Taste the Cultural Capital

Taste The Cultural Capital


Food & Dining

Taste the Cultural Capital

Source: Travel Alberta

Edmonton may have started as a fortified fur trading post, but the fertile farmland all around soon lured adventurous European settlers, most notably the largest influx of Ukrainians in the country's history.

So it's not surprising that I find some kind of perogy or sausage on nearly every menu, or that there's such a strong network of community garden plots and farm markets around the city, and a real commitment to home-style artisan food.

Farmers' Markets
I want to explore the roots of Edmonton's eclectic food scene, from the ground up. There are a dozen city markets to explore, from the Old Strathcona Farmer's Market - the famed year-round market with its 130 vendors - to the trendy new Grand Market on 124 Street.

The century-old downtown City Market sprawls along 104 Street in spring and summer and moves indoors to City Hall for winter. Gail Hall's Seasoned Solutions loft cooking school is right around the corner. She meets us for a cooking class that starts with a walk among the stalls to pick up fresh local ingredients and a chance to meet the vendors and farmers. It's the perfect way to put a face on your food.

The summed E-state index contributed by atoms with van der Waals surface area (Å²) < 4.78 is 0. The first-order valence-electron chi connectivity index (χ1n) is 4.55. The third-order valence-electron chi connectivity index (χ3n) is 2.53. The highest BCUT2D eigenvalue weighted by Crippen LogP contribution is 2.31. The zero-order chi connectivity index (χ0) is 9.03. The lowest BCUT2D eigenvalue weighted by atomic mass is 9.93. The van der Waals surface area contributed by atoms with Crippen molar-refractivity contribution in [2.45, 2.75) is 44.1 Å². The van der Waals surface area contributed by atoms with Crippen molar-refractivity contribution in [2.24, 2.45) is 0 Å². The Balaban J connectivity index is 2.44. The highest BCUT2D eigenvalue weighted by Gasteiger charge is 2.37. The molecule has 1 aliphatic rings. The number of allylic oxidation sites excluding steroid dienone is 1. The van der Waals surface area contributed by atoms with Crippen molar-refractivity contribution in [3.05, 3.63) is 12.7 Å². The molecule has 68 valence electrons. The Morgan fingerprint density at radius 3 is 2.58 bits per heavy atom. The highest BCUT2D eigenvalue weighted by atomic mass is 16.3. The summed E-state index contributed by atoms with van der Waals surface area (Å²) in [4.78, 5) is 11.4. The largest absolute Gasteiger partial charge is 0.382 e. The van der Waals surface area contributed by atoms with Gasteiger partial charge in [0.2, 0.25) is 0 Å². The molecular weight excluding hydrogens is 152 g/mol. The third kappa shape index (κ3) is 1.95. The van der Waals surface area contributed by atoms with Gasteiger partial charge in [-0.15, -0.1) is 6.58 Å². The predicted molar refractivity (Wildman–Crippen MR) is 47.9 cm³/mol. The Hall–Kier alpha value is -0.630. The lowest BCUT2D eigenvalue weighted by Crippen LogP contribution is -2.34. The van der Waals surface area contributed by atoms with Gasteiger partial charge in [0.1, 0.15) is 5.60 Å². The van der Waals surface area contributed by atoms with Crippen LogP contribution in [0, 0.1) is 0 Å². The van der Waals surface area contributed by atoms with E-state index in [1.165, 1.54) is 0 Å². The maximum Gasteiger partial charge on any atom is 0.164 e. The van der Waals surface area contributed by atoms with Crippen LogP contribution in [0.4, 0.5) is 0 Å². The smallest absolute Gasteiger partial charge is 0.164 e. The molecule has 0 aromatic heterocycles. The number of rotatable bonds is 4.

Seasonal produce ranges from asparagus and fresh garden peas to tomatoes, sweet corn, beets, berries and tasty varieties of small potatoes.

It's potatoes that fill perogies, that well-loved Ukrainian dumpling that's so ubiquitous here. I find them in the farmers' markets and the supermarkets, some made by machine, some made from scratch and hand-pinched by grandmothers at Baba's Own, where all-natural ingredients and no fillers is the golden rule.

Tradition with a Twist

Creative cooks are riffing on the traditional, too - filling their perogies with wild mushrooms, spinach and feta cheese, even Mexican-style refried beans. But they're traditionally stuffed with cheese and potato, cottage cheese, mushrooms and sauerkraut, even fruit, and served with sour cream or dill sauce at Ukrainian restaurants. We have our fill at Uncle Ed's, alongside the famous smoky garlic sausage made in nearby Mundare, then stock up on smokehouse meats from their retail store.

No food tour's complete without a look around hip 124 Street, with its 40 restaurants, galleries and the legendary Duchess Bake Shop. While the beautiful pastel macaroons and perfect madeleines in the display case are tempting, it's the homemade butter tarts and pies that we carry home.

It's all world class but pure Canadiana, which is just what exploring Edmonton's eclectic, artisan food scene is all about.

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